CAHSEE Literary Terms Review Rationale: As you prepare for the CAHSEE, there are some literary terms that you will want to review. We have been learning terms all year, and you WILL see them on the test. Studying these terms regularly is one MAJOR thing you can do to help you prepare for the test. – how will you feel you don’t pass because you forgot what a simile is? You will be required to make flashcards, and it is a good idea to review at least ½ of the cards every night. Be prepared for pop quizzes on this information for the next several weeks!
A poem or part of a drama in which a speaker addresses one or more silent listeners, often reflecting on a specific problem or situation.
Jay Leno, Dave Letterman, and Conan O’Brien all perform a monologue every night on their programs. Most SNL episodes also begin with a monologue in which the guest host speaks to the audience.
Long speech in which a character who is alone onstage expresses private thoughts or feelings.
Shakespeare’s Hamlet is one example (“To be or not to be, that is the question.”) A more modern example is when the characters in The Office speak directly to the camera during an interview – no other characters are there and we learn their private thoughts and feelings.
In a play, words spoken directly to the audience or to another character, but not overheard by others onstage.
Shakespeare is famous for his asides. A more modern example would be Malcom in the Middle, when Malcom turns to speak to the camera in the middle of a scene, but none of the other characters can hear him.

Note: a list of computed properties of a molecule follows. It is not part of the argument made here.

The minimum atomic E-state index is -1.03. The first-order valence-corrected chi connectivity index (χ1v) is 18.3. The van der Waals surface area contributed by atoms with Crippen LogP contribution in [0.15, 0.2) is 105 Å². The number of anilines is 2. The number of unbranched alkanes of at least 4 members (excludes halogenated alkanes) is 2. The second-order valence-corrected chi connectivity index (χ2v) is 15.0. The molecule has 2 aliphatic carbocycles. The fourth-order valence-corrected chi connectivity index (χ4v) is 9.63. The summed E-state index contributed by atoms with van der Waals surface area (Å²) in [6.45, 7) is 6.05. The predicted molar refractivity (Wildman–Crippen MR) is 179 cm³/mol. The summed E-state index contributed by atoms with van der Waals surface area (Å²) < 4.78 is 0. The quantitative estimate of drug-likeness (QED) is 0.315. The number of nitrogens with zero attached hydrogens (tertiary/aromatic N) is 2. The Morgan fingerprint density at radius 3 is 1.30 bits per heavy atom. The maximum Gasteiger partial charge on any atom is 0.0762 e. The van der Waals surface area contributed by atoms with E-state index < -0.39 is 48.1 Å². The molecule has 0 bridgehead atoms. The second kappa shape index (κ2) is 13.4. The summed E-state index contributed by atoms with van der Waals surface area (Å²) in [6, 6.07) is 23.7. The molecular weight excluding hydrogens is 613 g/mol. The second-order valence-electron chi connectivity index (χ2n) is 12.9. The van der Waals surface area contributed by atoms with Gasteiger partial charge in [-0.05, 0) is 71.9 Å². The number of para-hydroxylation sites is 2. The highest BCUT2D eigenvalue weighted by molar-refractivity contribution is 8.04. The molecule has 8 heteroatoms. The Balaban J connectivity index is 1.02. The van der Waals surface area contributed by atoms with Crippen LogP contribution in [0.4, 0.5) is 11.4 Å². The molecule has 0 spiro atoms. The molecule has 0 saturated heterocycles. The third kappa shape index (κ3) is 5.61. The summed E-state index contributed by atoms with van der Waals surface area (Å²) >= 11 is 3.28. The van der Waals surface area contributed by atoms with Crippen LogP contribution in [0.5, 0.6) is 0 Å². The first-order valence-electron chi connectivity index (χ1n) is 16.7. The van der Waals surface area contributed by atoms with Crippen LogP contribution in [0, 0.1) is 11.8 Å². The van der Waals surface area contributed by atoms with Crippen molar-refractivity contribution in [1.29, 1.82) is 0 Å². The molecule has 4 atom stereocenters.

Character who serves as a contrast to another character.
A modern example would be Bart and Lisa Simpson (The Simpsons), or Michael and Dwight (The Office).
When what actually happens is the opposite of what is expected.
A man wins the lottery, then becomes homeless.
When the reader or the audience knows something important that a character does not know.
When Little Red Riding Hood says, “What big teeth you have, grandma!” We, as an audience, know that it is the wolf!
When a speaker says one thing but intentionally means the opposite.
When you say to a person consuming an entire pizza, “Oh, having a little snack?”
The first and most prominent ambiguity in "The Cask of Amontillado" is in the "thousand injuries" that Montesor has supposedly borne from Fortunato. The narrator never discloses what those “injuries” were.
When meaning is delicate, almost undetectable.
In The Office, the characters roll their eyes at the camera when Michael does something stupid instead of saying that they don’t like him.
The use of clues to hint at what is going to happen later in the plot.